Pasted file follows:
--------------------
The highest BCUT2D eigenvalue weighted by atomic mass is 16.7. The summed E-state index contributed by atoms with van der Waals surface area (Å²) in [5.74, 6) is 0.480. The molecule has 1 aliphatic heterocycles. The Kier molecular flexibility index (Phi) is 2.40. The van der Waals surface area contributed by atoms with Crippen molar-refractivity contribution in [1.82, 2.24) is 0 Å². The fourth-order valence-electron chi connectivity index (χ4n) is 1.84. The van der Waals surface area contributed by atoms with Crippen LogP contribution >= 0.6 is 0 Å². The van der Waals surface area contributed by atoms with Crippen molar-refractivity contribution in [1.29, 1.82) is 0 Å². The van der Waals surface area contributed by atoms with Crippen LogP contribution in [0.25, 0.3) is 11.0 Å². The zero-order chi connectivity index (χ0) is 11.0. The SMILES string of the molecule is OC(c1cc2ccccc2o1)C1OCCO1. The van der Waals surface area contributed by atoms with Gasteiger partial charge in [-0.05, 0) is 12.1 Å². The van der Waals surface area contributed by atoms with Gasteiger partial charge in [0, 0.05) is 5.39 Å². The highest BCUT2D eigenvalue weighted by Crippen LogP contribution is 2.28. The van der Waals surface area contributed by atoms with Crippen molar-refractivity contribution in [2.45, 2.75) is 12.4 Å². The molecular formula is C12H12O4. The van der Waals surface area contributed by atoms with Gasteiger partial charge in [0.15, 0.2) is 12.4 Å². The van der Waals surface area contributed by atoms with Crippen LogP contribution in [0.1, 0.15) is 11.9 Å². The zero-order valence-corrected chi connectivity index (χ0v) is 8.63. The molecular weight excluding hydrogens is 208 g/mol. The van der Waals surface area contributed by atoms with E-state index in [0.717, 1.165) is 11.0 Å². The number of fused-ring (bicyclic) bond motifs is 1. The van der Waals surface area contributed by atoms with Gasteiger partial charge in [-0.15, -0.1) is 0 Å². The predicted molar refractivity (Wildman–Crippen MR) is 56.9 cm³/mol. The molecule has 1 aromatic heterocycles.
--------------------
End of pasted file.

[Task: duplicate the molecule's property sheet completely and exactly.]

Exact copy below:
The highest BCUT2D eigenvalue weighted by atomic mass is 16.7. The summed E-state index contributed by atoms with van der Waals surface area (Å²) in [5.74, 6) is 0.480. The molecule has 1 aliphatic heterocycles. The Kier molecular flexibility index (Phi) is 2.40. The van der Waals surface area contributed by atoms with Crippen molar-refractivity contribution in [1.82, 2.24) is 0 Å². The fourth-order valence-electron chi connectivity index (χ4n) is 1.84. The van der Waals surface area contributed by atoms with Crippen LogP contribution >= 0.6 is 0 Å². The van der Waals surface area contributed by atoms with Crippen molar-refractivity contribution in [1.29, 1.82) is 0 Å². The van der Waals surface area contributed by atoms with Crippen LogP contribution in [0.25, 0.3) is 11.0 Å². The zero-order chi connectivity index (χ0) is 11.0. The SMILES string of the molecule is OC(c1cc2ccccc2o1)C1OCCO1. The van der Waals surface area contributed by atoms with Gasteiger partial charge in [-0.05, 0) is 12.1 Å². The van der Waals surface area contributed by atoms with Gasteiger partial charge in [0, 0.05) is 5.39 Å². The highest BCUT2D eigenvalue weighted by Crippen LogP contribution is 2.28. The van der Waals surface area contributed by atoms with Crippen molar-refractivity contribution in [2.45, 2.75) is 12.4 Å². The molecular formula is C12H12O4. The van der Waals surface area contributed by atoms with Gasteiger partial charge in [0.15, 0.2) is 12.4 Å². The van der Waals surface area contributed by atoms with Crippen LogP contribution in [0.1, 0.15) is 11.9 Å². The zero-order valence-corrected chi connectivity index (χ0v) is 8.63. The molecular weight excluding hydrogens is 208 g/mol. The van der Waals surface area contributed by atoms with E-state index in [0.717, 1.165) is 11.0 Å². The number of fused-ring (bicyclic) bond motifs is 1. The van der Waals surface area contributed by atoms with Gasteiger partial charge in [-0.15, -0.1) is 0 Å². The predicted molar refractivity (Wildman–Crippen MR) is 56.9 cm³/mol. The molecule has 1 aromatic heterocycles.